Few brands have been as effectively and aggressively marketed as Coca-Cola, which was invented in 1886 by John S. Pemberton. Almost from day one, advertising materials, including signs, were produced to trumpet the virtues of the sweet, carbonated beverage. In fact, in his first year of business, Pemberton spent more money on advertising than he took in, producing, among other items, 14 outdoor signs painted on oilcloth and another 45 painted on tin. Today, thanks in part to his early obsession with advertising, Coca-Cola is one of the best-known brand names in the world.

The first metal Coca-Cola signs were lithographed or painted. Known as tackers, these signs were designed to be nailed directly through the metal and onto a wooden wall or fence. Even at this early moment in the company’s history, Coca-Cola understood the power of the celebrity endorsement—by the end of the 19th century, the popular opera singer Hilda Clark was pitching the beverage on rectangular and oval signs, made out of everything from paper to metal.

By 1910 the short-lived era of large outdoor oilcloth signs had come to an end. Because these signs wore out quickly (they were no match for the elements), they were systematically replaced by more durable, and expensive, metal ones. Some of these large outdoor signs were similar to the tackers, but others were made of fired enamels that were baked until they created a porcelain surface on a base of iron or steel. Eyelets at the corners and sides were built into the design, since nailing through porcelain would destroy the sign.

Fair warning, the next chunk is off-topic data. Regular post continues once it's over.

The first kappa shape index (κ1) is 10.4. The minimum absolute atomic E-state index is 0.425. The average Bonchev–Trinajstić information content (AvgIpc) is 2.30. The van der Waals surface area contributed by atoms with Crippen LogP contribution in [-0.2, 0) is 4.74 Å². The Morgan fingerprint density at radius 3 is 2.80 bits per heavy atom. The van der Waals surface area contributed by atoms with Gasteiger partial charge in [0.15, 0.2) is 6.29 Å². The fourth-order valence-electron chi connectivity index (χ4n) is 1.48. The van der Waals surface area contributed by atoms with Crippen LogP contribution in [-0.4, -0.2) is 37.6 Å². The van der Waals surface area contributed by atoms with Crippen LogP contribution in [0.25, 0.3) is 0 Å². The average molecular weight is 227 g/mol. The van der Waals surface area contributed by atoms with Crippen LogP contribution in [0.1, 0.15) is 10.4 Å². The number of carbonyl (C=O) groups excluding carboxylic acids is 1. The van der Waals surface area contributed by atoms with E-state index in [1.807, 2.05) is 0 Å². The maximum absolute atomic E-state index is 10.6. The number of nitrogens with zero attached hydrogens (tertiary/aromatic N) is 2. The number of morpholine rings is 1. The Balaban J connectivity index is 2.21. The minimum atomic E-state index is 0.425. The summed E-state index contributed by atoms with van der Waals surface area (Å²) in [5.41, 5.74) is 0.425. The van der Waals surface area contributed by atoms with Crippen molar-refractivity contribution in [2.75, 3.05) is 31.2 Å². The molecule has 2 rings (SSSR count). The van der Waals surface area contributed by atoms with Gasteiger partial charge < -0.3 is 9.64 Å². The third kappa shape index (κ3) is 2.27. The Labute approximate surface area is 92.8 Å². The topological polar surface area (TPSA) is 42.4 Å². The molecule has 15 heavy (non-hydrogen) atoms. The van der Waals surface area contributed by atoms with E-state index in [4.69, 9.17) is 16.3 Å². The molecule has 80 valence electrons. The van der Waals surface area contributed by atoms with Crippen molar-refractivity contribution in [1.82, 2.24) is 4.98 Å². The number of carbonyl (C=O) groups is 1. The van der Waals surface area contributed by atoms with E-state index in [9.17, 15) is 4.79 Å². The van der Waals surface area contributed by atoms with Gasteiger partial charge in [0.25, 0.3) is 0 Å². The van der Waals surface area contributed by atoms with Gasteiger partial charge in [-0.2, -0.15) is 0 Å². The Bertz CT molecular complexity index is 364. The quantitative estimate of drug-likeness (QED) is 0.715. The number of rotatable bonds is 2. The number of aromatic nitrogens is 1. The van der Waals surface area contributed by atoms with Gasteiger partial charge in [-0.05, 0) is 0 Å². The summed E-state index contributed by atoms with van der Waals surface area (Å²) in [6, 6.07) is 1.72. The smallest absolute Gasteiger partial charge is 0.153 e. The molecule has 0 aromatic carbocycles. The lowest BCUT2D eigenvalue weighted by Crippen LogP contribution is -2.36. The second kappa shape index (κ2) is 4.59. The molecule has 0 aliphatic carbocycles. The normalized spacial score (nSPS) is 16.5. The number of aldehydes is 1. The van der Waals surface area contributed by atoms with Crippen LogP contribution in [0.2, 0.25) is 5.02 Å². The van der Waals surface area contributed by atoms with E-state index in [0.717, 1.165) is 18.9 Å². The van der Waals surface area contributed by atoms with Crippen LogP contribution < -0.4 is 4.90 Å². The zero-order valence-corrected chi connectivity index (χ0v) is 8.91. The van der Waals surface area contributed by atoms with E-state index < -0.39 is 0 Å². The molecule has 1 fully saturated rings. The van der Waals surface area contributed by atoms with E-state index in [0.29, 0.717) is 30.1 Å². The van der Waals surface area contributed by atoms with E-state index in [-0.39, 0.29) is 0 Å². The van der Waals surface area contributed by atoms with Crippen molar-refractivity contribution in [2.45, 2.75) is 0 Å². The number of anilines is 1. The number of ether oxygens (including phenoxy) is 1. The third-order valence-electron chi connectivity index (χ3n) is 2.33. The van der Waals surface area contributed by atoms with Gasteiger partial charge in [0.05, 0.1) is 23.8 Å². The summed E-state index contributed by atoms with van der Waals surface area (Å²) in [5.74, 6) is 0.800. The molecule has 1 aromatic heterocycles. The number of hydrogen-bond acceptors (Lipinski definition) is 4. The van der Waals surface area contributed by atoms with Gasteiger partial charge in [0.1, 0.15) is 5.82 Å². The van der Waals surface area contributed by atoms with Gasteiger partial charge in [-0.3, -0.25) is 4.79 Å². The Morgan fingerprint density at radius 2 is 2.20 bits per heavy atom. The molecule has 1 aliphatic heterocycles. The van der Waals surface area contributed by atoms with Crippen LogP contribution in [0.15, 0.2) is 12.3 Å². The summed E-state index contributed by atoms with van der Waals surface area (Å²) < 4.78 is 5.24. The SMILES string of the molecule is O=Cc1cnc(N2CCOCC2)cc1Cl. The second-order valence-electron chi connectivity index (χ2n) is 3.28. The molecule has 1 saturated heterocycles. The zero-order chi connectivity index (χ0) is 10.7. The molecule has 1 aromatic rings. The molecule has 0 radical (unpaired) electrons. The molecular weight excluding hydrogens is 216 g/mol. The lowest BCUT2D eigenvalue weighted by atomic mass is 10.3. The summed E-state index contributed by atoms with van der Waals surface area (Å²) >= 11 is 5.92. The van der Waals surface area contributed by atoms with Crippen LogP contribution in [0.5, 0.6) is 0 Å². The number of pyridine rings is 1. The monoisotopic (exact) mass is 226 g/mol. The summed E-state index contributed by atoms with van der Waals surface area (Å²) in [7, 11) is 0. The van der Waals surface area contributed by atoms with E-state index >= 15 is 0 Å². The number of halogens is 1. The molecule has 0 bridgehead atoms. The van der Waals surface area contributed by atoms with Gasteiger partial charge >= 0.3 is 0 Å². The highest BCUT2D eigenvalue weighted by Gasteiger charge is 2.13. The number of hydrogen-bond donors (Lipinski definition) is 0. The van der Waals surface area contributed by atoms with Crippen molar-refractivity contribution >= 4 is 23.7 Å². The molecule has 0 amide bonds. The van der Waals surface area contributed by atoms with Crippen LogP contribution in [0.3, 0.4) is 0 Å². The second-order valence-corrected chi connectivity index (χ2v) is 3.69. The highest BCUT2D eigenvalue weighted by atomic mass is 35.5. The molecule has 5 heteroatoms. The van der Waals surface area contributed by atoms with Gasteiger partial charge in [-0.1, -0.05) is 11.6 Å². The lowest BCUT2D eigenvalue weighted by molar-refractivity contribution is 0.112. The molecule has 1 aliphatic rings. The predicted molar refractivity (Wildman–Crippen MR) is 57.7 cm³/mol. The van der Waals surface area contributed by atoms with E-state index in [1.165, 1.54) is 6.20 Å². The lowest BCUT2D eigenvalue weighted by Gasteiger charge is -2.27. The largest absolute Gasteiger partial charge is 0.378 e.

The first of these porcelain signs were roughly eight-by-eight feet and got right to the point: “Ice Cold Coca-Cola Sold Here,” they proclaimed. The Coke bottle depicted on the sign was straight sided—the company’s trademark curved bottle, which resembled the contours of a hobble skirt and was nicknamed “Mae West,” was not widely used until 1920.

Some tin signs were embossed, giving the brand’s famous logo relief, while others were made of aluminum and coated in celluloid, which was less durable than porcelain but worked fine in interiors such as soda fountains and bars.

An especially popular sign from 1914 featured a model named “Betty.” This marked a shift for the company away from high-brow celebrity toward something approaching sex appeal, although the young lady’s attire and flirtatious gaze is certainly tame by 21st-century standards. Other signs on cardboard from this period admonished customers to ask for Coca-Cola by its full name, which was an effort by the company to combat competitors trying to capitalize on the parts or even misspellings of the brand’s good name.

World War I brought severe sugar shortages, so very few signs were produced during these years, but in the 1920s the Coke advertising machine was in full swing again. One classic sign from this decade is the gas-station sign, which often had a chalk circle or triangle built into the sign so station attendants could write in that day’s gas price. Larger signs had what are known as “privilege panels” above the Coca-Cola panel itself. These gave retailers space for signage of their own, in close proximity to the Coca-Cola panel, of course...

The 1920s were also when flange signs first came to prominence. These signs featured stenciled-and-fired enamel artwork on both sides of the sign, with a small right-angle flange at one end so the sign could be attached to a building and read by customers walking in opposite directions.

Another famous vintage Coca-Cola sign shape is the so-called red button, which was made by porcelain sign manufacturer Temco of Nashville, Tennessee, among others. The red button sign shape found its way onto Coca-Cola clocks, metal trays, and calendars, as well as flange signs. Shield signs forced the logo into a triangular shape, while rectangular signs were jazzed up by placing the logo within a fishtail shape.